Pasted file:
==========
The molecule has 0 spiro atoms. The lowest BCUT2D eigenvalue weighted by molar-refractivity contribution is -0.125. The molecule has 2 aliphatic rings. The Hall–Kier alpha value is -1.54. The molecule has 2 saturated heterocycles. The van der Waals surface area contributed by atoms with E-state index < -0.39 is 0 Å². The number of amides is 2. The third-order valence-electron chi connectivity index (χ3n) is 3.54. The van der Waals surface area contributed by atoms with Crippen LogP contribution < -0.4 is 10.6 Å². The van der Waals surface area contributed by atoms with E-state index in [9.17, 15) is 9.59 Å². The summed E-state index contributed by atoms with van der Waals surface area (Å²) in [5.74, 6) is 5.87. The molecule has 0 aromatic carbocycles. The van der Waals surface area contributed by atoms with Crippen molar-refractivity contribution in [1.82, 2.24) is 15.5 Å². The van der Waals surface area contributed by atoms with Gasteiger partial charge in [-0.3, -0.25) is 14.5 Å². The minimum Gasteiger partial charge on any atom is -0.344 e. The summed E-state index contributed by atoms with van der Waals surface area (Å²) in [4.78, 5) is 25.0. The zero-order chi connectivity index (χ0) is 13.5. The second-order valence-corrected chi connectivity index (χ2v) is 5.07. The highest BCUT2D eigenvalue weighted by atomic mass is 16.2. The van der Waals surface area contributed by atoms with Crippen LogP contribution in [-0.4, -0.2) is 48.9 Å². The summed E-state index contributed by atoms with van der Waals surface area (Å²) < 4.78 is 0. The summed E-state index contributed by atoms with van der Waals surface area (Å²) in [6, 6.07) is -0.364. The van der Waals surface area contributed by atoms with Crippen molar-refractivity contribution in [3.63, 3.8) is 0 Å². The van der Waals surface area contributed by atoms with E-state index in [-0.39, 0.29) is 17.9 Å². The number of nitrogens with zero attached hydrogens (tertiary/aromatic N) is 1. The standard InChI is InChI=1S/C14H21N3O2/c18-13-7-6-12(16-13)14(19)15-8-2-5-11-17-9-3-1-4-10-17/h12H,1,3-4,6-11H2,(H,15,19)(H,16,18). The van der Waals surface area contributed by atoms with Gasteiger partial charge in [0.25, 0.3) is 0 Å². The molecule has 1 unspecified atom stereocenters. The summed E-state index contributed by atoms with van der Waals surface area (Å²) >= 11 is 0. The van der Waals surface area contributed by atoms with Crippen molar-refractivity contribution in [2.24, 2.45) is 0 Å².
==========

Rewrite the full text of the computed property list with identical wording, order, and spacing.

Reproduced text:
The molecule has 0 spiro atoms. The lowest BCUT2D eigenvalue weighted by molar-refractivity contribution is -0.125. The molecule has 2 aliphatic rings. The Hall–Kier alpha value is -1.54. The molecule has 2 saturated heterocycles. The van der Waals surface area contributed by atoms with E-state index < -0.39 is 0 Å². The number of amides is 2. The third-order valence-electron chi connectivity index (χ3n) is 3.54. The van der Waals surface area contributed by atoms with Crippen LogP contribution < -0.4 is 10.6 Å². The van der Waals surface area contributed by atoms with E-state index in [9.17, 15) is 9.59 Å². The summed E-state index contributed by atoms with van der Waals surface area (Å²) in [5.74, 6) is 5.87. The molecule has 0 aromatic carbocycles. The van der Waals surface area contributed by atoms with Crippen molar-refractivity contribution in [1.82, 2.24) is 15.5 Å². The van der Waals surface area contributed by atoms with Gasteiger partial charge in [-0.3, -0.25) is 14.5 Å². The minimum Gasteiger partial charge on any atom is -0.344 e. The summed E-state index contributed by atoms with van der Waals surface area (Å²) in [4.78, 5) is 25.0. The zero-order chi connectivity index (χ0) is 13.5. The second-order valence-corrected chi connectivity index (χ2v) is 5.07. The highest BCUT2D eigenvalue weighted by atomic mass is 16.2. The van der Waals surface area contributed by atoms with Crippen LogP contribution in [-0.4, -0.2) is 48.9 Å². The summed E-state index contributed by atoms with van der Waals surface area (Å²) < 4.78 is 0. The summed E-state index contributed by atoms with van der Waals surface area (Å²) in [6, 6.07) is -0.364. The van der Waals surface area contributed by atoms with Crippen molar-refractivity contribution in [3.63, 3.8) is 0 Å². The van der Waals surface area contributed by atoms with E-state index in [-0.39, 0.29) is 17.9 Å². The number of nitrogens with zero attached hydrogens (tertiary/aromatic N) is 1. The standard InChI is InChI=1S/C14H21N3O2/c18-13-7-6-12(16-13)14(19)15-8-2-5-11-17-9-3-1-4-10-17/h12H,1,3-4,6-11H2,(H,15,19)(H,16,18). The van der Waals surface area contributed by atoms with Gasteiger partial charge in [0.25, 0.3) is 0 Å². The molecule has 1 unspecified atom stereocenters. The summed E-state index contributed by atoms with van der Waals surface area (Å²) >= 11 is 0. The van der Waals surface area contributed by atoms with Crippen molar-refractivity contribution in [2.24, 2.45) is 0 Å².